So, since I had to write about what Tipper is doing while the war is going on, I decided to put her in some danger, demonstrate what the advancing forces were like, and put in a humorous defense. I admit, that Tipper's character didn't grow. She didn't move towards any goal except to stay alive, and that is always a worthwhile goal. And the plot did not make any leaps forward. Sigh.

Tuesday, January 19, 2010

Show don't tell in dialogue

Finished chapter 44; 79,102 word count

Writing Tip: You don't have to say that the character speaking is embarrassed. You can add a couple of words and say it in the spoken dialogue.

“The main point of your father’s message is that he is proud of you.

Well now then, the main point of your father’s message is that he is proud of you.

Tuesday, January 12, 2010

Implying Culture

Finished Ch. 43; 76,620 word count
broke 400 pages and 75K Hurray!

Writing Tip: Part of developing a world is establishing the culture of the society there. You could say, visiting with this dragon would require certain protocol. Because of his age and position among his fellow dragons, your character needs to dress well, speak in very polite terms, don't whistle, don't hiccup and giggle at the same time, for this is considered to be very rude.
That is telling, not showing.
So how do you imply what is correct behavior?
In this chapter, I had Fenworth instructing Hollee on how to behave while she was talking about something all together different. Other times you might have an outsider watching and reporting the ceremony. You could have someone do everything wrong and another person constantly correcting the first. make it fun instead of an information dump.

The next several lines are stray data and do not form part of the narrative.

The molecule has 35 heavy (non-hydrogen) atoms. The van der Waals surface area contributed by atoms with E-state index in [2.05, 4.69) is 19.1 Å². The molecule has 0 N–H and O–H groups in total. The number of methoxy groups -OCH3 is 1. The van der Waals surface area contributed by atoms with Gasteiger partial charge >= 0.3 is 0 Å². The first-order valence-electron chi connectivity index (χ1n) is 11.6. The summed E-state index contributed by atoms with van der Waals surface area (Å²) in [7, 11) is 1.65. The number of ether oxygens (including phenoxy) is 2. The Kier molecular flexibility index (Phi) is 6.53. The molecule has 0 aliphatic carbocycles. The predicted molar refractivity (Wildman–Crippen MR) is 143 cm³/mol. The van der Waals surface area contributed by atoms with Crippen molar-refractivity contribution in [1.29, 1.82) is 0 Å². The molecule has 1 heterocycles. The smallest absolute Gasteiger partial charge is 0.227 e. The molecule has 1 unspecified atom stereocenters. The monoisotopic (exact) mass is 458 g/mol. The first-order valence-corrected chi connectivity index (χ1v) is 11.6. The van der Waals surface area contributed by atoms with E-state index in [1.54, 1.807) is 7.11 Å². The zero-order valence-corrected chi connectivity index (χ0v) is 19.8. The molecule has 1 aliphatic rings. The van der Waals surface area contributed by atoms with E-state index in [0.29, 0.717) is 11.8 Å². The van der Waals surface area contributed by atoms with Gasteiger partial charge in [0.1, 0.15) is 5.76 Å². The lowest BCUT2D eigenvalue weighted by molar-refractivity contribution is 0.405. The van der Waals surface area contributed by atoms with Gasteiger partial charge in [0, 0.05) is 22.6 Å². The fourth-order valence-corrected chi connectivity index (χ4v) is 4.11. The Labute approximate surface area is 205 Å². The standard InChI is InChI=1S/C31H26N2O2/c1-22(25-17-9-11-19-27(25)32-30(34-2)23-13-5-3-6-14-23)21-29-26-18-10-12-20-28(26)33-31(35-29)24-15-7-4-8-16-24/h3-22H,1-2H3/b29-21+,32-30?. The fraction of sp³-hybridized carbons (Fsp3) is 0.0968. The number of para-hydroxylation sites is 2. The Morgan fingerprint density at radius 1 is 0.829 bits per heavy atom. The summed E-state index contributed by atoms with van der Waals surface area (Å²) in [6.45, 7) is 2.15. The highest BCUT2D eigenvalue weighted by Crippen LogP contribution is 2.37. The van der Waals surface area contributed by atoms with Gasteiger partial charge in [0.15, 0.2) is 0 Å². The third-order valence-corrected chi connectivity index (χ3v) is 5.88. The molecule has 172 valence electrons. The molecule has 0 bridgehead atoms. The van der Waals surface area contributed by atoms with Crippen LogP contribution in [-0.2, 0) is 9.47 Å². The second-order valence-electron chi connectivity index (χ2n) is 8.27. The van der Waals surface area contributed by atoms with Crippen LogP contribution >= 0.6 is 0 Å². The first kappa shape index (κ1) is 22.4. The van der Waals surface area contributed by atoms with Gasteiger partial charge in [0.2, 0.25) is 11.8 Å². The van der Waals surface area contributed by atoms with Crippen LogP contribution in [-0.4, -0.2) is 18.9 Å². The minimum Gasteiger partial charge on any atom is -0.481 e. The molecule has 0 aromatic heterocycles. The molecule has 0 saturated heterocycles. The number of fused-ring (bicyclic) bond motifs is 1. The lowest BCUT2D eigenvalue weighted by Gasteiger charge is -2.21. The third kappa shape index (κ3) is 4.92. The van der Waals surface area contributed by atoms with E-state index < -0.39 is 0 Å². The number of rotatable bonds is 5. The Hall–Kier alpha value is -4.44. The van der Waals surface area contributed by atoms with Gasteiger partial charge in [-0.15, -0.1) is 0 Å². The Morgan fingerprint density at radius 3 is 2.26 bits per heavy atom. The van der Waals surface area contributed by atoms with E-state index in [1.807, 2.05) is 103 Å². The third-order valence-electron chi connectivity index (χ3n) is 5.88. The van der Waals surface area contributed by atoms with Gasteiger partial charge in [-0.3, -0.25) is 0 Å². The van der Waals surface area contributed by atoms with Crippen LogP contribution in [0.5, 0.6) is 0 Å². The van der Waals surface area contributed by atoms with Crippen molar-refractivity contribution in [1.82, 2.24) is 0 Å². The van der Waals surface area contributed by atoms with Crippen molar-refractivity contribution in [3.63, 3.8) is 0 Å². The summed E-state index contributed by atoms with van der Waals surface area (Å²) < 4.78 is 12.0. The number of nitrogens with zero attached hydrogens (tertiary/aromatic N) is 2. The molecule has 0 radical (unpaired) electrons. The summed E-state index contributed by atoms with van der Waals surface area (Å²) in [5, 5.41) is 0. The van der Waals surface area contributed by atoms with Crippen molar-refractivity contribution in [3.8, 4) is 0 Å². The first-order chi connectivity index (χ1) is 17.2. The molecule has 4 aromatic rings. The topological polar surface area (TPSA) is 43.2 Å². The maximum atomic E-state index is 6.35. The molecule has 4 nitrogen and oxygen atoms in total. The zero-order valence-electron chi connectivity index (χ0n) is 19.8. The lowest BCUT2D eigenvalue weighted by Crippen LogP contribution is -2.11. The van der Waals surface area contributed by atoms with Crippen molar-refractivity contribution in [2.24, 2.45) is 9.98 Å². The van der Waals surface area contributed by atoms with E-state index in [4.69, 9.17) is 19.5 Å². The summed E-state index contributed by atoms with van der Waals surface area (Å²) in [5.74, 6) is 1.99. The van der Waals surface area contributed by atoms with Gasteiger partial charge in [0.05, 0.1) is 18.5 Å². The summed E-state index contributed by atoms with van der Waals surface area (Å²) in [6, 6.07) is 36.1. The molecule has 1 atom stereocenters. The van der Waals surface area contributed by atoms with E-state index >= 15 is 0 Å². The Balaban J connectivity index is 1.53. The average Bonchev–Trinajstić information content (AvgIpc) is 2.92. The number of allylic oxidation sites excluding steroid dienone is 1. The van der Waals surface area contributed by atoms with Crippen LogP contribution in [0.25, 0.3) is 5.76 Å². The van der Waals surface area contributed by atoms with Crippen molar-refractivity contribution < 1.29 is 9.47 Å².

Friday, January 8, 2010

First sentence

finished Ch. 42; 74,968 word count

Writing Tip: It is important in a novel, a scene, a chapter to establish who, where, and mood. So as close to the first sentence as you can manage, tell the reader the setting and characters present and the mood of the passage.

Hollee hummed a sprightly tune as she followed Wizard Fenworth through the long tunnel that took them from the statue site to the surface.

Tuesday, January 5, 2010

More on Names

finished chapter 41; 73,090 word count

Writing Tip: How does one find names, or create names for characters and locations? I have several methods.
Phone book. I open the directory to a page and look for long names. Then I separate two or three into lists of syllables. I scramble the syllables and put them back together until I find a combination I like.
I do the same with names in a friend's family.
I take off the first letter of a friend's name and use what is left.
I do a modified pig latin thing with friends' names. For villains, I use celebrities I am NOT fond of.
I look up meanings in the website that gives you the word (like light) in dozens of languages.
I call my language professor friend and ask him to think up a cool name for something. That's how I got Wulder, which is an anglo-saxon word used for God. Actually it is only part of the word.
I had a friend who worked at Compassion bring me a list of names of children around the world. That's how I got kimen.
The one thing I avoid like the plague is alphabet soup names. Things like A'argriotisdaree'motarbtusnottabyph. Even my tumanhofer names are pronouncable by standard phonic rules.

Saturday, January 2, 2010

They have got to have NAMES!

Finished chapter 39; 69,767 word count.

Writing tip: In the last chapter I had some minor players come on the scene with the purpose of transferring some important information to the villains, so they could act upon it and cause my good guys a lot of trouble. I didn't name them for they truly are very minor charactors. But as I entered into the next chapter and it was time for them to speak, I ran into a problem. The first man spoke, then the younger man spoke, then the first man spoke again, then the character who wasn't speaking moved to another spot and in the end, I just couldn't handle these nameless folks properly. So I gave them short names so that I could keep track of them and so could the readers.
Often the cab driver can just be the cab driver. Or the cowboy is the cowboy. Or the cop is the cop. No names need to be introduced as these people are going to walk onto the set, do their duty, and depart. But once in a while the scene calls for multiple bit players to have labels, and names are the handiest form of label to use.